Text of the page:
Speech and voice disorders
    Up to 40% of people with MS experience problems with their voice or speech.
    One possible problem is dysarthria, a motor speech problem that manifests as slurring, poor articulation of words, and speaking too loudly or too softly. Another possibility is dysphonia, a change in voice quality, such as sounding hoarse or nasal.

    Some 80% of people with MS will experience fatigue at one point or another, but fatigue can have many causes. Some people experience “MS lassitude,” a very severe fatigue that occurs daily that tends to get worse as the day wears on.

    (or a lack of sensation in various parts of the body) is often one of the first symptoms to bring a person with MS to the doctor. Numbness can occur in the face, the body, or the arms and legs, and can interfere with walking, holding on to objects, and even chewing, if the numbness affects the face.
    Sometimes the feeling—or lack thereof—progresses over hours or days, but it usually subsides on its own.

    Vision problems
    Like numbness, vision problems are one of the most common early symptoms prompting a person to visit the doctor. The problem can manifest as double vision, eye pain, blurred vision, or a scotoma (it looks like a hole in your vision).

    Bladder Dysfunction
    Bladder problems in people with MS can manifest in two, seemingly opposite ways. Some people have difficulty emptying their bladder. That means urine stays too long in the bladder, leading to infection, discomfort, and a distended bladder. Others can't keep the urine in, resulting in leakage and urgent frequent bathroom trips.

    Constipation/ IBS
    The most common bowel problem related to MS is constipation or also irritable bowel syndrome.

    Dizziness and Vertigo
    The good news is that the symptoms of dizziness and vertigo often do go away and, for others, common drugs used to treat dizziness and vertigo in otherwise healthy people can be effective.

    Sexual Dysfunction
    There are three types of sexual problems related to MS, and the first is direct neurological damage to the nervous system. For women, that means loss of sensation, loss of vaginal lubrication, and an inability to achieve orgasm. For men, it can mean sensory changes as well as difficulty getting and maintaining an erection and difficulty reaching orgasm.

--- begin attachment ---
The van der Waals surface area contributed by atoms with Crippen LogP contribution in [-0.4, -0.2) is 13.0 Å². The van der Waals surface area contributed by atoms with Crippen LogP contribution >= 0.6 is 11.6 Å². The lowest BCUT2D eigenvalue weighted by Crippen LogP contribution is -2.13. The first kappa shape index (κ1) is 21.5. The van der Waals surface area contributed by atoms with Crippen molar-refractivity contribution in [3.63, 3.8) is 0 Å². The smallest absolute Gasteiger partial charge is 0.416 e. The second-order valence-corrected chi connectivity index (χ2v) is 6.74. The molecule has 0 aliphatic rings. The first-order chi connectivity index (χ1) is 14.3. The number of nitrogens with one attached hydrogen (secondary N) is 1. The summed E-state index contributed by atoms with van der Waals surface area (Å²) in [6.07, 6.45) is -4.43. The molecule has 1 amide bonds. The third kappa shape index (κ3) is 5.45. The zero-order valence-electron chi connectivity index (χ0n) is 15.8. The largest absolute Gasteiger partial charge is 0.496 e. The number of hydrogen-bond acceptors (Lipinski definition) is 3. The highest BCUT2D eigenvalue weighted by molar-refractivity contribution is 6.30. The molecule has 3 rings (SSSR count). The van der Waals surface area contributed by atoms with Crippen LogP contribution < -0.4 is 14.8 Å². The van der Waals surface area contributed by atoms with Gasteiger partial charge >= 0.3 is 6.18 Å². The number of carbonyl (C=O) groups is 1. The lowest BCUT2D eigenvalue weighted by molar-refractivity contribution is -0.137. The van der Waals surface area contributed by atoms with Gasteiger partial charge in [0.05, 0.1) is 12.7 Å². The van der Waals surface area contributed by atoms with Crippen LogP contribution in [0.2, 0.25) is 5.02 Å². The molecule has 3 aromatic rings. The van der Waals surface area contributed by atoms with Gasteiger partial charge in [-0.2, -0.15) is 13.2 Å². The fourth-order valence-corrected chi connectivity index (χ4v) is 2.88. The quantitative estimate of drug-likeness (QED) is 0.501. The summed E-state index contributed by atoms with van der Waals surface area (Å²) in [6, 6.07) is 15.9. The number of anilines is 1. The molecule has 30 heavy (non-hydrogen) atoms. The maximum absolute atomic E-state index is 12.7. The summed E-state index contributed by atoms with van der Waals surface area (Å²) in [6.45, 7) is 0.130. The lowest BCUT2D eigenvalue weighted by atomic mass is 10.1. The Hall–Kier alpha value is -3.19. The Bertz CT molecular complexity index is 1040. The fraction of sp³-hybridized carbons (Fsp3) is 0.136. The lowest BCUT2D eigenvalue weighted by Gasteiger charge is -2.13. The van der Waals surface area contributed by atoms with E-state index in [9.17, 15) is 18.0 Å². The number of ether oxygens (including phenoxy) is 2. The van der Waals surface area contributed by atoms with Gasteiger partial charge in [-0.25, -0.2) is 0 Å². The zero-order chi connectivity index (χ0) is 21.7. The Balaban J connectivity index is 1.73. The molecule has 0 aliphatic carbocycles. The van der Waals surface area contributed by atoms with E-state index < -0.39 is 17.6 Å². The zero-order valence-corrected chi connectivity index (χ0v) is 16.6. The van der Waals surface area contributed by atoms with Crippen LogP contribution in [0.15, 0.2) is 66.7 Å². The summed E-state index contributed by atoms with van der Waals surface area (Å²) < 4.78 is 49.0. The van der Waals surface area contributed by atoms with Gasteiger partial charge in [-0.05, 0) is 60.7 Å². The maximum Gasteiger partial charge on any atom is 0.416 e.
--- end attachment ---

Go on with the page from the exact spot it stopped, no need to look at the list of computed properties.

In addition, people with MS might feel reticent about sex because they’re tired or are worried about bladder control. Some MS medications can also affect sexual function.

    Not surprisingly, depression is common among people with MS. Changes in the immune system can contribute to depression, as can biochemical changes in the brain.

    Cognitive Dysfunction
    Cognitive dysfunction affects upwards of 60% of people with MS. The good news is that only specific areas are affected. This could be recent or “working” memory or the speed at which a person is able to process information. Or a person may have trouble focusing or multi-tasking. Once these problems start, they often don’t go away, but they do progress slowly.

    This is the poor second cousin to depression. That’s because depression gets all the attention, though anxiety can be equally debilitating. Not only are there organic changes in the brain that result in anxiety, but the ongoing, uncertain nature of MS can be nerve-wracking.
    MS can also involve mood swings and irritability, although the irritability may be a consequence of depression.

    Emotional changes
    About 10% of people with MS may experience “pseudobulbar affect” (PBA), a neurologic change that usually occurs in tandem with cognitive changes. Here, the expression of a mood or feeling is disconnected from how a person’s actually feeling so a person may have uncontrolled bouts of crying when they’re not actually sad or they may laugh hysterically at inappropriate times.

    The pain is often the direct result of nerves damaged by the disease. If this is the case, the person may feel severe burning sensations in their legs, feet or hands, or might imagine a knife is stabbing the side of his or her face because the nerves on that side are inflamed.

    Spasticity can involve both stiffness as well as involuntary muscle contractions. As a symptom of MS, it’s most common in the legs and may manifest as a mild feeling of tightness in the muscles or as more severe pain.

    Balance/ Coordination Problems
    People may report they feel suddenly weak in one limb or they may find objects slipping easily out of their hands. If there’s damage to the cerebellum, the part of the brain that controls balance, people might also be unsteady on their feet and prone to falling.

    Tingling is related to numbness and may feel like your arm, fingers, or toes are falling asleep, yet never quite waking up. Like other MS symptoms, this is a result of damaged nerves sending mixed signals to the different parts of the body. People may also experience something called the “MS hug.” It feels like somebody is grabbing them very tightly around the midsection, but it’s not muscular.
  • gabrielle519